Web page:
Starbucks Corp. and grocer Marks & Spencer Group Plc are among companies signing up for Neighbourly.com, a Web-based startup seeking to connect U.K. charitable projects with corporate donors.
“It’s like a dating agency for community projects and corporates,” Simon Redfern, director of U.K. corporate affairs for Seattle-based Starbucks, said in a phone interview. “It can be surprisingly difficult to find projects. Neighbourly is pretty innovative in how it works. It feels very Starbucks.”
Neighbourly.com charges an annual fee in return for identifying charity projects clients choose to support, and for managing the commitment. It’s “the inaugural digital entry into the U.K.’s largely unstructured and unconnected corporate philanthropic sector,” the Bristol, England-based website said in a statement before an event today to mark its official start.
U.K. companies generally are laggards in charity support, according to Nick Davies, chief executive officer of the online startup. The Lottery Fund, supported by the U.K.’s state-franchised national lottery, gives more than all donations combined from large companies, said Davies, the former managing director of communications agency EMO.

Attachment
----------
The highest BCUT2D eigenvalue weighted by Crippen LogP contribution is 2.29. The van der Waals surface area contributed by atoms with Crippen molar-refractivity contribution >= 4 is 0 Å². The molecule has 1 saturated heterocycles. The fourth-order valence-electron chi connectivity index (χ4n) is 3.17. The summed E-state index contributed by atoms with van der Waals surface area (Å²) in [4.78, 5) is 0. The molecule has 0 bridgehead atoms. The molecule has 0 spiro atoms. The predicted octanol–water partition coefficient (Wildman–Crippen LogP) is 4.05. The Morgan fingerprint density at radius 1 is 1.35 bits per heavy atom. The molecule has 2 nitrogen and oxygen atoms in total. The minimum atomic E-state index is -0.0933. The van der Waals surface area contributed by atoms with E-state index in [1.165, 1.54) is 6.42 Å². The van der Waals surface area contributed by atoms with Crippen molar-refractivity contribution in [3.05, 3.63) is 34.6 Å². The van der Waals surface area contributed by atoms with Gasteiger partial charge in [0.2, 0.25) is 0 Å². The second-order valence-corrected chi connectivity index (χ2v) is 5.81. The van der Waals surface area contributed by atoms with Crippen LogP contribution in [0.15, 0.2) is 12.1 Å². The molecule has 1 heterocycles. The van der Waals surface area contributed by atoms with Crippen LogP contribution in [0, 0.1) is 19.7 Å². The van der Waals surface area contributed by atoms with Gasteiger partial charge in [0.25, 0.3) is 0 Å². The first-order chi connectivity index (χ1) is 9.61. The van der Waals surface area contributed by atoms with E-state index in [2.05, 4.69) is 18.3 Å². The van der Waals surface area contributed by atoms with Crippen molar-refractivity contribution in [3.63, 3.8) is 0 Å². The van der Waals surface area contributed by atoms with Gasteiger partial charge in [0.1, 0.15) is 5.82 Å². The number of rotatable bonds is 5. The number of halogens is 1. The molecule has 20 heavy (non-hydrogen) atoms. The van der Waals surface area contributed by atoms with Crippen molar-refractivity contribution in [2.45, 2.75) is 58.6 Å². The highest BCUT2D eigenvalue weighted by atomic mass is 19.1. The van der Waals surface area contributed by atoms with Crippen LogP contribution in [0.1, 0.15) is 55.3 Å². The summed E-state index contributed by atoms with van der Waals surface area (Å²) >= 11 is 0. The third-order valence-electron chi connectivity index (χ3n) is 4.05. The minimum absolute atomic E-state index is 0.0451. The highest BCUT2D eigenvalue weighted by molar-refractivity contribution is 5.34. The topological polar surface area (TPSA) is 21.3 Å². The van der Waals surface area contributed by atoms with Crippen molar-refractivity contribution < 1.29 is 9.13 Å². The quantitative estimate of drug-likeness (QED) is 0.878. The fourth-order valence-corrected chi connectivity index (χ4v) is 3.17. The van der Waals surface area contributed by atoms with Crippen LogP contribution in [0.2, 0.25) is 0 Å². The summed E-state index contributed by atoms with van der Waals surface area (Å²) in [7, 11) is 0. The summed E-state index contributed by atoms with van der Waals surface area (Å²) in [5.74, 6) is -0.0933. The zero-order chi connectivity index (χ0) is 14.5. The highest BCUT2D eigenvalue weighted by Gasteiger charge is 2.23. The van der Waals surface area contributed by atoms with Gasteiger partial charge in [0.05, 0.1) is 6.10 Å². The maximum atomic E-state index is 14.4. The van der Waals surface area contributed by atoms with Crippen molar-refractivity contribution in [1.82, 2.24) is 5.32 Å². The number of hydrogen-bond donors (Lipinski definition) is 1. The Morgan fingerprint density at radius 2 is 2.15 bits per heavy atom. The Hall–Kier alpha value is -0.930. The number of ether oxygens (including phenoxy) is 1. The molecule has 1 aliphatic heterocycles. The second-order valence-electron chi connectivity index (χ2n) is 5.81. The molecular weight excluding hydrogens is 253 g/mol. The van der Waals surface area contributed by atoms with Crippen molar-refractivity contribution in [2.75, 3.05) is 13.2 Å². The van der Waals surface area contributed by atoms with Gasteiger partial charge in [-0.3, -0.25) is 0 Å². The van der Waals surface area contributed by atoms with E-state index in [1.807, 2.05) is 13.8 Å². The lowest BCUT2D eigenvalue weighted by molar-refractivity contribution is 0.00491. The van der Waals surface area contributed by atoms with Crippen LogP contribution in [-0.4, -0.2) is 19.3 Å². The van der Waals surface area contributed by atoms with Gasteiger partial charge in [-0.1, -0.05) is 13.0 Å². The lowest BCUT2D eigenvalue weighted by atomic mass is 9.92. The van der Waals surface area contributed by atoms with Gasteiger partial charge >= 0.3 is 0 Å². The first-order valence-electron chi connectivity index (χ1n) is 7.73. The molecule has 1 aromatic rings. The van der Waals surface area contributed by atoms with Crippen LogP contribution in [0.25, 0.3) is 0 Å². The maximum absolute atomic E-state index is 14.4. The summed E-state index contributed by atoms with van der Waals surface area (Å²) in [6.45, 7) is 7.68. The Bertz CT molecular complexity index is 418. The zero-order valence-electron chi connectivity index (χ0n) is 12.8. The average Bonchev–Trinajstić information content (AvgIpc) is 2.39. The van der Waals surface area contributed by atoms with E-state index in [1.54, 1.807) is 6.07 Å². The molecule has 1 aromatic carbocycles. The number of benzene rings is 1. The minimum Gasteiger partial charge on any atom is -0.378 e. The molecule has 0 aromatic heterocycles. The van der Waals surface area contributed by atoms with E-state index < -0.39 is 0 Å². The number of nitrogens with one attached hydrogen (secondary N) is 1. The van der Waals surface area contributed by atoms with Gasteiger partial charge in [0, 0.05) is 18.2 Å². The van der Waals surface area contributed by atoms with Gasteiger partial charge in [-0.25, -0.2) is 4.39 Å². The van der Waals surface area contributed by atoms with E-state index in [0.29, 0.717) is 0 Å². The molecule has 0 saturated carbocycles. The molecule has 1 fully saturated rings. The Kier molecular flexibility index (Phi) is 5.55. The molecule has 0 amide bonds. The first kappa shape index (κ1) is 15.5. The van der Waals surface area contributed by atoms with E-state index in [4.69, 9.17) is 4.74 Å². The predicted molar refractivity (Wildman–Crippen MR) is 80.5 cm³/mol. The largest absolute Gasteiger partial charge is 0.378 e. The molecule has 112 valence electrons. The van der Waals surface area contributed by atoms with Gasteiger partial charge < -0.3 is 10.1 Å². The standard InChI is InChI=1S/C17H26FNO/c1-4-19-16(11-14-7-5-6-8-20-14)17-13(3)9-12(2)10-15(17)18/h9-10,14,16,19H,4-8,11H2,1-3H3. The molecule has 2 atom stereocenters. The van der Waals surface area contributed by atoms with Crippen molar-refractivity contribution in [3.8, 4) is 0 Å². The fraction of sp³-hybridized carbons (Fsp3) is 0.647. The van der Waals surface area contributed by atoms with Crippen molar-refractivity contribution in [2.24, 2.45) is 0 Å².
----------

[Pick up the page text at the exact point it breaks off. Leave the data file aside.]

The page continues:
The gap between corporate donations in the U.S. and the U.K. is “shocking,” Debra Tyler, leader of the Directory of Social Change, told a committee of the U.K. Parliament in January. U.K. corporate philanthropic support fell by almost a quarter between 2011 and 2013, despite corporate pretax profits rising in the period, according to the DSC.
Neighbourly recognizes that “those groups that are most organized generate the most noise, so it’s not always the ones most in need who get attention,” Davies said in an interview. To rectify that, the company intends to “democratize” the process by engaging large foundations and local councils later this year to help direct funds to other projects.
Neighbourly.com gives “an easier and clearer way of understanding what a project is doing,” Carmel McQuaid, head of responsible business at Marks & Spencer, said in the statement. “It gives us a chance of saying ’yes’ more often.”